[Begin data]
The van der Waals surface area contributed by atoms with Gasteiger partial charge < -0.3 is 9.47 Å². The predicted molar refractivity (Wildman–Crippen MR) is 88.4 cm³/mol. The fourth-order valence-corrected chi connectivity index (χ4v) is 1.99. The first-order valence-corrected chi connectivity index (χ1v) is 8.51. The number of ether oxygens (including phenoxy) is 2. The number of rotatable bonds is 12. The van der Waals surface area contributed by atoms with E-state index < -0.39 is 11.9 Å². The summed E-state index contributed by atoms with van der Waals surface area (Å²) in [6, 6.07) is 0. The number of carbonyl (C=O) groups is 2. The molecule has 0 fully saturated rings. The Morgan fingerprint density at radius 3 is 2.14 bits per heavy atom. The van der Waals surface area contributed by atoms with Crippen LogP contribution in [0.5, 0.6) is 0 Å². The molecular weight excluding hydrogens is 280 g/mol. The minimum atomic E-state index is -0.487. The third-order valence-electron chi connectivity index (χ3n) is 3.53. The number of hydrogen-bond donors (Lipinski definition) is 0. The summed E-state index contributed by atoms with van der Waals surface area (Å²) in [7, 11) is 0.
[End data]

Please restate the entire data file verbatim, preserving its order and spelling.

The van der Waals surface area contributed by atoms with Gasteiger partial charge < -0.3 is 9.47 Å². The predicted molar refractivity (Wildman–Crippen MR) is 88.4 cm³/mol. The fourth-order valence-corrected chi connectivity index (χ4v) is 1.99. The first-order valence-corrected chi connectivity index (χ1v) is 8.51. The number of ether oxygens (including phenoxy) is 2. The number of rotatable bonds is 12. The van der Waals surface area contributed by atoms with E-state index < -0.39 is 11.9 Å². The summed E-state index contributed by atoms with van der Waals surface area (Å²) in [6, 6.07) is 0. The number of carbonyl (C=O) groups is 2. The molecule has 0 fully saturated rings. The Morgan fingerprint density at radius 3 is 2.14 bits per heavy atom. The van der Waals surface area contributed by atoms with Crippen LogP contribution in [0.5, 0.6) is 0 Å². The molecular weight excluding hydrogens is 280 g/mol. The minimum atomic E-state index is -0.487. The third-order valence-electron chi connectivity index (χ3n) is 3.53. The number of hydrogen-bond donors (Lipinski definition) is 0. The summed E-state index contributed by atoms with van der Waals surface area (Å²) in [7, 11) is 0.